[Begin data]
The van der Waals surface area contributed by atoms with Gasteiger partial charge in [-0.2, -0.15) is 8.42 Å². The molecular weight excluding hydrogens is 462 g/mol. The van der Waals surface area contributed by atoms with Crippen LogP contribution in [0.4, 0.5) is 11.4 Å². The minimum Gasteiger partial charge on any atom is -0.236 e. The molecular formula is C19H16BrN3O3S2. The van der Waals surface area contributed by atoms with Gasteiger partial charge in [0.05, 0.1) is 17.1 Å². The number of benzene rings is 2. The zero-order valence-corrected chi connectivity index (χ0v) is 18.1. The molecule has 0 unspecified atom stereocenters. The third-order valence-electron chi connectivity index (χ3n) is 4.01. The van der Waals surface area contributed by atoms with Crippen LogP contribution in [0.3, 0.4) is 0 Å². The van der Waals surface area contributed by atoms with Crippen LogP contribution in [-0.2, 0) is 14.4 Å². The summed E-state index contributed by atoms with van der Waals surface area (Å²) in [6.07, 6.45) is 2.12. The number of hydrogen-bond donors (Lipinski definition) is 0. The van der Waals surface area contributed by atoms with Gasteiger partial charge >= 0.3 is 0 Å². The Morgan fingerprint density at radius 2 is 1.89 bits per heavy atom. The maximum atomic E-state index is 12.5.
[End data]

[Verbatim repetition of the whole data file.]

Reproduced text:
The van der Waals surface area contributed by atoms with Gasteiger partial charge in [-0.2, -0.15) is 8.42 Å². The molecular weight excluding hydrogens is 462 g/mol. The van der Waals surface area contributed by atoms with Crippen LogP contribution in [0.4, 0.5) is 11.4 Å². The minimum Gasteiger partial charge on any atom is -0.236 e. The molecular formula is C19H16BrN3O3S2. The van der Waals surface area contributed by atoms with Gasteiger partial charge in [0.05, 0.1) is 17.1 Å². The number of benzene rings is 2. The zero-order valence-corrected chi connectivity index (χ0v) is 18.1. The molecule has 0 unspecified atom stereocenters. The third-order valence-electron chi connectivity index (χ3n) is 4.01. The van der Waals surface area contributed by atoms with Crippen LogP contribution in [0.3, 0.4) is 0 Å². The van der Waals surface area contributed by atoms with Crippen LogP contribution in [-0.2, 0) is 14.4 Å². The summed E-state index contributed by atoms with van der Waals surface area (Å²) in [6.07, 6.45) is 2.12. The number of hydrogen-bond donors (Lipinski definition) is 0. The van der Waals surface area contributed by atoms with Gasteiger partial charge >= 0.3 is 0 Å². The Morgan fingerprint density at radius 2 is 1.89 bits per heavy atom. The maximum atomic E-state index is 12.5.